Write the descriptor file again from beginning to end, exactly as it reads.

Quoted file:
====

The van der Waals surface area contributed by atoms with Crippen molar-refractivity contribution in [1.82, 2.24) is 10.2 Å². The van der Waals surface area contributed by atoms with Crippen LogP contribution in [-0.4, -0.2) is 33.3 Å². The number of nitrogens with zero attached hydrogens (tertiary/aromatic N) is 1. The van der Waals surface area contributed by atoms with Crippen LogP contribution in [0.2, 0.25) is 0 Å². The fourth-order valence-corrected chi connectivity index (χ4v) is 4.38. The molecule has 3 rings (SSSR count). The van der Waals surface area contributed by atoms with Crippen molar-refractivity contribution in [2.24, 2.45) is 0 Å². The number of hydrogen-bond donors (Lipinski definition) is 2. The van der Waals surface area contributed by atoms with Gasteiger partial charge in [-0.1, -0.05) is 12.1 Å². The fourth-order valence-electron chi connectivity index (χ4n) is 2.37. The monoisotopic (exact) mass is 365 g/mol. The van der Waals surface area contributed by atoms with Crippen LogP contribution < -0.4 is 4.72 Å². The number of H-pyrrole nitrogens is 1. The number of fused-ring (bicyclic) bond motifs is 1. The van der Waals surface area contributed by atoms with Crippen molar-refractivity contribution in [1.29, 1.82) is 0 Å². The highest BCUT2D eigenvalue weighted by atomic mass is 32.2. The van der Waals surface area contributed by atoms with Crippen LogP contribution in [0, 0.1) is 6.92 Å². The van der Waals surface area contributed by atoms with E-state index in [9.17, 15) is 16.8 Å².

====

The van der Waals surface area contributed by atoms with Crippen molar-refractivity contribution in [1.82, 2.24) is 10.2 Å². The van der Waals surface area contributed by atoms with Crippen LogP contribution in [-0.4, -0.2) is 33.3 Å². The number of nitrogens with zero attached hydrogens (tertiary/aromatic N) is 1. The van der Waals surface area contributed by atoms with Crippen LogP contribution in [0.2, 0.25) is 0 Å². The fourth-order valence-corrected chi connectivity index (χ4v) is 4.38. The molecule has 3 rings (SSSR count). The van der Waals surface area contributed by atoms with Crippen molar-refractivity contribution in [2.24, 2.45) is 0 Å². The number of hydrogen-bond donors (Lipinski definition) is 2. The van der Waals surface area contributed by atoms with Gasteiger partial charge in [-0.1, -0.05) is 12.1 Å². The fourth-order valence-electron chi connectivity index (χ4n) is 2.37. The monoisotopic (exact) mass is 365 g/mol. The van der Waals surface area contributed by atoms with Crippen LogP contribution < -0.4 is 4.72 Å². The number of H-pyrrole nitrogens is 1. The number of fused-ring (bicyclic) bond motifs is 1. The van der Waals surface area contributed by atoms with Crippen molar-refractivity contribution in [1.29, 1.82) is 0 Å². The highest BCUT2D eigenvalue weighted by atomic mass is 32.2. The van der Waals surface area contributed by atoms with Crippen LogP contribution in [0, 0.1) is 6.92 Å². The van der Waals surface area contributed by atoms with E-state index in [9.17, 15) is 16.8 Å².